by Eviatar Aron, Patent Attorney

Recently, the US Court of Appeals for the Federal Circuit issued a decision in an ongoing dispute between CUPP Computing As (“CUPP”) and Trend Micro Inc. (“Trend Micro”) (Cupp Computing v. Trend Micro Inc., CAFC, November 16, 2022), affirming a previous finding that CUPP’s asserted claims were obvious and therefore invalid. Within a relatively standard decision, the Federal Circuit provided a reminder to all that the actions of parties during Inter Partes Review proceedings at the USPTO can have long lasting effects on the outcome of future related litigation. 

The case before the Federal Circuit involved US Patent nos. 8,631,488, 9,106,683, 9,843,595 (“the Patents”), which are owned by CUPP, and all of which recite a “security system processor” as a limitation in every independent claim.

In March 2019, Trend Micro petitioned the Patent Trial Appeal Board (the “Board” or “PTAB”) for Inter Partes Review (“IPR”), arguing that the claims of the Patents are unpatentable as being obvious in view of two prior art references: US Patent No. 7,818,803 (“Gordon”) and US Patent Application Publication no. 2010/0218012 (“Joseph”). During the proceedings, the Board determined that the claims in dispute were indeed obvious in view of Gordon and Joseph. 

In its appeal, CUPP presented three arguments: first, that the claims were not obvious because the security system processor had to “be separate and remote from the mobile device”. Second, CUPP argued that it “disclaimed a non-remote security processor during the initial examination of one of the Patents at issue and therefore the Board’s construction is erroneous”. Finally, CUPP contended that the Board lacked substantial evidence to find the challenged claims in the US 9,843,595 Patent (“the ‘595 Patent”) obvious.

In its decision, the Federal Circuit affirmed the Board’s conclusion that Gordon and Joseph rendered the claims obvious. CUPP argued that the claimed “security system processor” must be remote from a “mobile device processor” in order for the security system processor to transmit a wake signal to the mobile device processor. However, the Court rejected CUPP’s argument. The Court determined that all that was required for the claims to be obvious was that the two processors be different, but they do not have to be remote from one another. To emphasize this matter, the Court explained that just like an individual user can send an e-mail to him/herself, the security system processor can send a wake up message even when it is within the mobile device. 

The Disclaimer Argument (aka the main takeway from this Case)

Addressing the disclaimer argument, the Court affirmed the Board’s decision that the statements presented by CUPP during the original prosecution were far from clear and unmistakable. CUPP’s statements were open to several reasonable interpretations that were contrary to the claims construction. Furthermore, the Court held that a previous non-precedential decision of the Court in VirnetX, Inc vs. Mangrove Partners Fund, Ltd., would be considered precedential from this decision onwards.  Specifically, the arguments presented during an IPR did not qualify as a disclaimer for the purposes of claim construction. Therefore, the Court explained that while a disclaimer made during an IPR proceeding is binding on subsequent proceedings, the Board was not required to accept arguments presented by the patent owner as disclaimers “when deciding the merits of those arguments”.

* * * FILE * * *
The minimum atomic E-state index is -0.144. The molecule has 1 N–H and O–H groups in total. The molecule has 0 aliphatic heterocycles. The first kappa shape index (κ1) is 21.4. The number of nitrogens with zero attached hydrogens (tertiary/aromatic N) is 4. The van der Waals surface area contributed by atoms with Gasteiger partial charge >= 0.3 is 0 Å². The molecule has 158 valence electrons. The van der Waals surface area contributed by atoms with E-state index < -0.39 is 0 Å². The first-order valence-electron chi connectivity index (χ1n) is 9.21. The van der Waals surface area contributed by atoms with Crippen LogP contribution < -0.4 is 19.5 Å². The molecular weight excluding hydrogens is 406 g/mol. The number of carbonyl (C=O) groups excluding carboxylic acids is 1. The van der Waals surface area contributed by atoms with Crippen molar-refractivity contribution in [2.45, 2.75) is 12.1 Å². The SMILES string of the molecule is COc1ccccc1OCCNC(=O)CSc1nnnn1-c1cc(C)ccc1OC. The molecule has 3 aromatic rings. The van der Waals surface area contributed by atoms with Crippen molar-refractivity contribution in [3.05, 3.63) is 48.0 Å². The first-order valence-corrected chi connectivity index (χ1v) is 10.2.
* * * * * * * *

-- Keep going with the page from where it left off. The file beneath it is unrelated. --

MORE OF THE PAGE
What does this mean for Disclaimers? 

Expanding on this position, the Court explained that the application of disclaimers to a proceeding in which they are made, as was suggested by CUPP, is rife with problems. IPR proceedings are more similar to district court litigation than they are to initial examination, and it is well established that disclaimers in litigation are not binding in the proceeding in which they are made. Furthermore, had the Court accepted CUPP’s proposal, it would effectively render IPR claim amendments unnecessary, since patent owners would be free to change the scope of their claims retrospectively with no regard to the protections provided by the IPR claim amendment process. Therefore, the Court concluded that a disclaimer by the patent owner cannot be used to replace the IPR claim amendment process. 

Finally, the Court rejected CUPP’s third argument, that the Board lacked substantial evidence to support its conclusion of obviousness. CUPP contended that the “security agent” limitation recited in the claims of the ’595 Patent was not disclosed by either reference. However, like the “security agent” in the ‘595 Patent that performs security services upon a wake-up call from another entity, a host agent described in Joseph and Gordon performed security services after being woken up by a security module. Because the findings of the Board were supported by substantial evidence, the Court affirmed the conclusion of the Board, that the challenged claims were obvious.

So what’s the bottom line?

An important takeaway from this case relates to the disclaimer argument raised and rejected by the Court, and is as follows:

In an IPR proceeding, an attempt by the patentee to disclaim a claim or a portion thereof during a proceeding, such as an IPR, may be rejected by the Board, as above. However, and despite the fact that such proceedings (i.e. an IPR and likely also Post-Grant Review) are considered to be administrative in nature, they are nonetheless considered by the Federal Circuit as quasi-litigation, with the similar far-reaching effects of litigation estoppel.

Therefore, once such disclaimer is made by the Patentee, regardless of the forum, it cannot then be walked back. Ever. Rather, once a patentee has submitted a disclaimer, it is committed to that position and cannot change its position when it finds it convenient to do so.

Caveat emptor!

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